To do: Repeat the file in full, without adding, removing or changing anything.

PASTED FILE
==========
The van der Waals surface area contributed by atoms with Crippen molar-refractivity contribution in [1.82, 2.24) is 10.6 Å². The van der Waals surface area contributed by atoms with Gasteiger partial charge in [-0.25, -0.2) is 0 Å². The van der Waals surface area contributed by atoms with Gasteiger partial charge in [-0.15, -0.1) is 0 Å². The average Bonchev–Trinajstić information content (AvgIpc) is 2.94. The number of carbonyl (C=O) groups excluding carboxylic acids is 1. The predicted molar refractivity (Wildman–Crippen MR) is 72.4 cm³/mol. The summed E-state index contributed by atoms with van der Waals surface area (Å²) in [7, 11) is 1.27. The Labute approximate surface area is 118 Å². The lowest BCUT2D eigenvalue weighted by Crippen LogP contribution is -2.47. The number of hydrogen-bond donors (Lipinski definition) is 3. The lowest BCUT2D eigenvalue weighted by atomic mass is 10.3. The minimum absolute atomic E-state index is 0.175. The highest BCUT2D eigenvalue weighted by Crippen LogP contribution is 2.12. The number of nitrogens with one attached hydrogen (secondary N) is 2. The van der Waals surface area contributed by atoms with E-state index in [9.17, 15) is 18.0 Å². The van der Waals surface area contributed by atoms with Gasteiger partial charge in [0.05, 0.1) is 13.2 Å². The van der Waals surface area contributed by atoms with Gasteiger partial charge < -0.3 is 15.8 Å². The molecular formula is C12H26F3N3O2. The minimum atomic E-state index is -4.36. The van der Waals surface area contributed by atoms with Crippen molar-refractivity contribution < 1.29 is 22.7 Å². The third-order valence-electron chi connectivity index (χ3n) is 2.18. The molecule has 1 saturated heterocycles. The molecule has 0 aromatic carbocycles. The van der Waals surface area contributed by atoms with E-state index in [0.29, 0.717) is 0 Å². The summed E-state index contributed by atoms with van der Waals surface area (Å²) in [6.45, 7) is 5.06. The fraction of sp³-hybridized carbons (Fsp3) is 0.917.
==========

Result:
The van der Waals surface area contributed by atoms with Crippen molar-refractivity contribution in [1.82, 2.24) is 10.6 Å². The van der Waals surface area contributed by atoms with Gasteiger partial charge in [-0.25, -0.2) is 0 Å². The van der Waals surface area contributed by atoms with Gasteiger partial charge in [-0.15, -0.1) is 0 Å². The average Bonchev–Trinajstić information content (AvgIpc) is 2.94. The number of carbonyl (C=O) groups excluding carboxylic acids is 1. The predicted molar refractivity (Wildman–Crippen MR) is 72.4 cm³/mol. The summed E-state index contributed by atoms with van der Waals surface area (Å²) in [7, 11) is 1.27. The Labute approximate surface area is 118 Å². The lowest BCUT2D eigenvalue weighted by Crippen LogP contribution is -2.47. The number of hydrogen-bond donors (Lipinski definition) is 3. The lowest BCUT2D eigenvalue weighted by atomic mass is 10.3. The minimum absolute atomic E-state index is 0.175. The highest BCUT2D eigenvalue weighted by Crippen LogP contribution is 2.12. The number of nitrogens with one attached hydrogen (secondary N) is 2. The van der Waals surface area contributed by atoms with E-state index in [9.17, 15) is 18.0 Å². The van der Waals surface area contributed by atoms with Gasteiger partial charge in [0.05, 0.1) is 13.2 Å². The van der Waals surface area contributed by atoms with Gasteiger partial charge < -0.3 is 15.8 Å². The molecular formula is C12H26F3N3O2. The minimum atomic E-state index is -4.36. The van der Waals surface area contributed by atoms with Crippen molar-refractivity contribution < 1.29 is 22.7 Å². The third-order valence-electron chi connectivity index (χ3n) is 2.18. The molecule has 1 saturated heterocycles. The molecule has 0 aromatic carbocycles. The van der Waals surface area contributed by atoms with E-state index in [0.29, 0.717) is 0 Å². The summed E-state index contributed by atoms with van der Waals surface area (Å²) in [6.45, 7) is 5.06. The fraction of sp³-hybridized carbons (Fsp3) is 0.917.